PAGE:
Bowland is knitted in the round from the bottom up. As it is a cardigan this requires a steek positioned at the centre front. The steek will be cut open towards the end of the knitting and button bands picked up on either side. At the armholes two further steeks are added for joining the sleeves. These two steeks are cut open, the sleeve stitches are picked up around the armholes and the sleeves are then knitted downwards to the cuffs.
There is almost no shaping in the garment other than on the sleeves, to make the knitting process as simple as possible, allowing the knitter to focus on their Fair Isle technique. The same motif patterns are used throughout the design again making it easier to build up familiarity and confidence during the knitting process. The sleeves have a slightly dropped shoulder again for ease of knitting. Any shaping or casting off is done on plain knit rows so there is no pattern to worry about at the same time.
The shoulders are joined together using three needle cast-off to provide structure and shape to the cardigan. This technique is fully explained in the pattern.
The raw edges of the steek are concealed behind a decorative ribbon which runs up both button bands and around the neck band. This in turn strengthens the button bands, stops them from stretching and makes them look very very pretty when your cardigan is left open or is hung on the back of a chair.
The pattern instructions themselves are extremely thorough and over the next few weeks I will be adding additional tutorials on the website to assist further. I knit Fair Isle with one colour in each hand which will be one of the new tutorials. Details of this technique are also included in the pattern.
However if you’ve never done Fair Isle knitting before there is a basic introduction video which you can already view on my website.
The Fair Isle motifs are shown as full colour charts and have been carefully designed so that no ‘catching’ of yarns along the rows is required. You can simply strand the yarn at the back of the work as you carry it forward to be used. There is also never more than two colours on any one row.
How to cut your steek is also shown and explained in the pattern.
The pattern comes in a wide range of sizes to cover from 30-52 inch (76-132 cm) bust. I’m wearing the 42-44 inch (107-112 cm) and the cardigan is designed to have a fairly close fit to ensure the shoulders fit nicely.
Bowland is knitted in Excelana 4ply using Alabaster, Sweet Chestnut, Land Army Green, Nile Green, Damson Wine and Dark Mandarin. The yarn is also available in kit form on the website. Excelana works beautifully for Fair Isle knitting. It is a ‘sticky’ yarn so the stitches want to hold together – always reassuring when you intend to cut them apart!
The great news is the yarn is also available as a kit from the website along with a free project bag.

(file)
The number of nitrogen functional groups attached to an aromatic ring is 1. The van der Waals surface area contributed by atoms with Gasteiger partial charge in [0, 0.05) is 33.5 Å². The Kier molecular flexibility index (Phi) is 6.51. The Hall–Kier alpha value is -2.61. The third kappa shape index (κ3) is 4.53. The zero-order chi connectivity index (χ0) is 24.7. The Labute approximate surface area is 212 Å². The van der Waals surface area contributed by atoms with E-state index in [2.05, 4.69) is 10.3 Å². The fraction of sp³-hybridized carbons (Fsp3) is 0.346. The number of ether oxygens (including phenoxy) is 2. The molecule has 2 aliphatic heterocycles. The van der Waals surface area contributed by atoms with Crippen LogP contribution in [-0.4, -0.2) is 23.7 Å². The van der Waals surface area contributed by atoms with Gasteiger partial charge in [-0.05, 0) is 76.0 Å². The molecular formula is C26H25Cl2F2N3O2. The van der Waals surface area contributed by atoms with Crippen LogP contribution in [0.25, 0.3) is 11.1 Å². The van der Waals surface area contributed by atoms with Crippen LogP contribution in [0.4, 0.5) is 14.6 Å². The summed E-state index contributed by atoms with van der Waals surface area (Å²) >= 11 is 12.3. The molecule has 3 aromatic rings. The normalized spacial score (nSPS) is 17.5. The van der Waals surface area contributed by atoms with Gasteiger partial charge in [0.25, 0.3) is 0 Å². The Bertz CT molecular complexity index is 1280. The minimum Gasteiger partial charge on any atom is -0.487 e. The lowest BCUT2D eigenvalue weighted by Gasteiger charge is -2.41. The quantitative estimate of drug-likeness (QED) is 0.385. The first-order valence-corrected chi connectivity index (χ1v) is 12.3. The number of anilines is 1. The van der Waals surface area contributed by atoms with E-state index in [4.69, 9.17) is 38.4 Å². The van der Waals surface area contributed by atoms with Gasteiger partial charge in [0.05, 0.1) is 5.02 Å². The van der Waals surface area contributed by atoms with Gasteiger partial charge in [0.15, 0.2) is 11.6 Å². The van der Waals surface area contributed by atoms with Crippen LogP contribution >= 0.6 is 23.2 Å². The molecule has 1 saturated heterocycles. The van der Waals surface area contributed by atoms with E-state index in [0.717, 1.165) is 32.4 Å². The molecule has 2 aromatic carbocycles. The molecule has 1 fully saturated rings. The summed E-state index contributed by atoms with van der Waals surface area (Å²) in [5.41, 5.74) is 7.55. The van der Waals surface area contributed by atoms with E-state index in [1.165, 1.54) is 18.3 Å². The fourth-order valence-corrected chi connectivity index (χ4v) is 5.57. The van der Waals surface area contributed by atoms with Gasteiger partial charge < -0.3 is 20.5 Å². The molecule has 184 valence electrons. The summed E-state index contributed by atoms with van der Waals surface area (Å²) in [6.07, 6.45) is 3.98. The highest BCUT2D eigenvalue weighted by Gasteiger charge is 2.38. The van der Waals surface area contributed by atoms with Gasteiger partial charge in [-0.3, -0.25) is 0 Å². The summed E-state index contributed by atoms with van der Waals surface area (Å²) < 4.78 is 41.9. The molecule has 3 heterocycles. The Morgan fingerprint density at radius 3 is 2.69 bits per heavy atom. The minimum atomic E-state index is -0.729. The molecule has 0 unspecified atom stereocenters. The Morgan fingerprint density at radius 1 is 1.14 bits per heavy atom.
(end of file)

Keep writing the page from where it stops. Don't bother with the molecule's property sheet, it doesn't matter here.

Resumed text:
You can get the kits here.
So why “Bowland“? Funnily enough this pattern has spent most of its life without a name. It was just the Basic Fair Isle Cardigan. Which seems a bit uninspiring seeing as most people who see it fall in love with it. Then a few weeks ago, a good friend mentioned how my colour palette had been affected by living here at the farm, and realising how true this was, the name simply fell into place. Our farm is in an Area of Outstanding Beauty known as the Forest of Bowland. The cardigan is knitted in very autumnal, ‘foresty’ colours and so it made sense to name it, Bowland. My first, but certainly not my last, design to be named after where I now live. One of the biggest influences on me though, has been the immediate surroundings of the farm, and when looking for a backdrop for the photoshoot it was no surprise to see that the same colours that could be found in Bowland were echoed in the architecture around me.
My favourite barn door became the natural place to use for the photos, the various shades of fading green paint reflecting both shades of green in the cardigan, the rusting metal and multi-hued stone capturing the tones of the Sweet Chestnut edgings and the Dark Mandarin detail shot through the Fair Isle design.
So a few weeks ago, when my lovely daughter, Charlie, was visiting, I cajoled her into taking photos of me. I think photographers make particularly bad models, as we spend more time thinking about the camera settings and the light and the background than we do about ourselves and must be thoroughly annoying to deal with. I’m really not happy modelling. I would much rather be behind the camera but I am slowly beginning to come to terms with being the model. Charlie somehow got me to behave myself though and she took the fabulous photos above. She made me feel a lot better about the whole thing – and if I could just stop analysing my short comings in the photos I’ll hopefully learn to enjoy it!
So for the details